Acquired tracheomalacia in the form of suprastomal collapse may occur as a complication of long-term tracheotomy dependence. Prolapse of the weakened suprastomal segment of trachea during inspiration may prevent safe decannulation. Management of such an issue may require a secondary surgical procedure such as anterior tracheoplasty.2 In 2001, Forte et al described the use of thyroid ala cartilage as a reliable cartilage source for anterior augmentation laryngotracheal reconstruction in neonates. This technique may yield a favorable result given similar thickness of the cartilages and use of a single incision operation for airway reconstruction.1 Here, we present a modification of the procedure described by Forte for anterior cervical tracheoplasty for the indication of suprastomal collapse preventing decannulation. The procedure begins with nasotracheal intubation and excision of tracheostomy tract and stoma. Strap muscles are then divided to expose the laryngotracheal cartilages. Cartilages are divided at the midline anteriorly, and the diseased segment of anterior trachea is discarded. The defect is measured, and if the size match is favorable, the superior thyroid alar cartilage is harvested. The resulting cartilage graft is slightly larger than the tracheal defect and is placed so that the perichondrium is facing into the airway lumen. Interrupted sutures of 4-0 vicryl are used to inset the graft in a submucosal fashion. Once the graft is secured with sutures, a Valsalva maneuver is performed after the cuff of the endotracheal tube is taken down to assure no leak. Strap muscles are reapproximated, a Penrose drain is placed, and the skin is closed. The child is kept intubated and sedated for 3 days before subsequent extubation in the intensive care unit. A bronchoscopy is performed at the 6-week postoperative interval to assure successful healing and to remove any persistent granulation tissue if present.
Contributors: Umamaheshwar Duvvuri (University of Pittsburgh Medical Center)
A DaVinci Robot is used to dock in with a 30 degree up telescope.The oral cavity is exposed using a FK retractor or a modified McIvor mouth gag( one with a flat blade). Robotic 5 mm Maryland forceps and 5 mm monopolar diathermy forceps is used. After getting a good exposure of the laryngeal cleft the diathermy at a setting of 4-5 watts is used to make the incision.and using the maryland forceps the laryngeal and esophageal flaps are created.A 5.0 PDS suture with a P2 tapered needle is used.The apex of the esophageal flap is first closed with suturing it.After this the apex of the laryngeal surface is closed.For a laryngeal cleft repair 2-4 sutures are required to obtain a closure. The sutures on the laryngeal surface are buried.The patient is kept intubated for a day or two to avoid excess movement of larynx. Pre and post operative treatment of reflux is important for healing.
This procedure is a total calvarial vault expansion to correct pansynostosis in a three-year-old child. Total calvarial reconstruction is an open procedure that consists of removing bone flaps with an osteotome, outfracturing the skull bone edges with a rongeur to allow for future expansion, shaving down the bone flap inner table with a Hudson brace to create a bone mush for packing the interosseus spaces, and modifying then reattaching the bone flaps with absorbable plates and screws. This patient is status post craniofacial reconstruction for earlier sagittal synostosis. Second operations are uncommon after correction of single-suture synostosis, so this more aggressive technique represents an attempt to definitively correct the calvarial deformity and resolve the signs and symptoms of the attendant intracranial hypertension. Indications for surgery include cosmetic and neurologic concerns, here including a Chiari malformation and cervicothoracic syrinx. This educational video is related to a current research project of the Children’s National Medical Center Division of Neurosurgery regarding single-suture craniosynostosis and the factors that place children at risk for surgical recidivism in the setting of intracranial hypertension.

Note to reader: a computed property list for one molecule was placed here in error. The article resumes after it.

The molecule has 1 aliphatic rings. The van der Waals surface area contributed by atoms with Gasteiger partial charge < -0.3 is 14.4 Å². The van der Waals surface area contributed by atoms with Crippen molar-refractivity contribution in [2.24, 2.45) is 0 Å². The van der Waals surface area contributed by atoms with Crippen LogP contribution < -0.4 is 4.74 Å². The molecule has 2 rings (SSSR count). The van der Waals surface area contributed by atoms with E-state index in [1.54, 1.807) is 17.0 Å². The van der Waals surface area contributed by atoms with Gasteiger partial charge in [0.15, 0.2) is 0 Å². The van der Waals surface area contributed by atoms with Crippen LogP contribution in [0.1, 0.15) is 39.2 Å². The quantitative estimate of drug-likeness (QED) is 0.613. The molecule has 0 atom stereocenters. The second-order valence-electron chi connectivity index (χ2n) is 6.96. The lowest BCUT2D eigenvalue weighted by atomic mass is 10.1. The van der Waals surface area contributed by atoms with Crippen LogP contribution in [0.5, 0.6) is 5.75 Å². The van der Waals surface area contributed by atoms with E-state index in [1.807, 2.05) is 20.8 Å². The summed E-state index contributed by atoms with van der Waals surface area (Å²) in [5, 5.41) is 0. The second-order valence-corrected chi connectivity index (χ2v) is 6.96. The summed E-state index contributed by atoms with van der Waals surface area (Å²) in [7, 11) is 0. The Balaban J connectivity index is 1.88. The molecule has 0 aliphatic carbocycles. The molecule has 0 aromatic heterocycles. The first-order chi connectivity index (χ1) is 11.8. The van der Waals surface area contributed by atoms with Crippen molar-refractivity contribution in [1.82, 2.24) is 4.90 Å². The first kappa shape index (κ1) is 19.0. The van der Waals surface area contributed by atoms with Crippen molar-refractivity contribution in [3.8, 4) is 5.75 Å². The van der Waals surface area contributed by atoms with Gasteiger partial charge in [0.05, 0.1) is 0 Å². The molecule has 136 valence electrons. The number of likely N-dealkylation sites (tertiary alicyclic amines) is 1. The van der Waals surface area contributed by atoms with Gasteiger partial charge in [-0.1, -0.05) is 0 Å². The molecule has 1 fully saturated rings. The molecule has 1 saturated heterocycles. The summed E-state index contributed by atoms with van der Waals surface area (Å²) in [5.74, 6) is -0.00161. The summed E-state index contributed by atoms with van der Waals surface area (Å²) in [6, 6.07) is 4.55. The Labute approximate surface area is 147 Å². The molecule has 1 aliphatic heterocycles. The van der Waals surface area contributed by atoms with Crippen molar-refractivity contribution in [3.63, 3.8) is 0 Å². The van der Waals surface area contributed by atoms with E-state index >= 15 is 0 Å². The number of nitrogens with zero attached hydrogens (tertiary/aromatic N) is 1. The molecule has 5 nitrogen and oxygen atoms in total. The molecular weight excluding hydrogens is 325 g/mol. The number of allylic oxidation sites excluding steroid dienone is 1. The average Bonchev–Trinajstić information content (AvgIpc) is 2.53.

Kelsey Cobourn, BS – Children’s National Medical Center Division of Neurosurgery and Georgetown University
Owen Ayers – Children’s National Medical Center Division of Neurosurgery and Princeton University
Deki Tsering, MS – Children’s National Medical Center Division of Neurosurgery
Gary Rogers, MD, JD, MBA, MPH – Children’s National Medical Center Division of Plastic and Reconstructive Surgery and George Washington University School of Medicine
Robert Keating, MD – Children’s National Medical Center Division of Neurosurgery and George Washington University School of Medicine (corresponding author)
A 52-year-old female presented for an evaluation for sleep apnea surgery. She complained of choking sensation at night. She had an AHI of 6.7 events per hour, a oxygen saturation nadir of 71%, and BMI of 30.6. She and a prior history of adenotonsillectomy as a child. Flexible examination in the office revealed grade 4 lingual tonsil hypertrophy. She was deemed a candidate for lingual tonsillectomy and was taken to the operating for robotic lingual tonsillectomy. The technique for adult lingual tonsillectomy is shown in step-by-step fashion with tips for good results both operatively and functionally learned from robotic surgery for cancer of the unknown primary origin.
Contributors: Jessica Moskovitz, MD, Leila J. Mady, MD, PhD, MPH, Umamaheswar Duvvuri, MD, PhD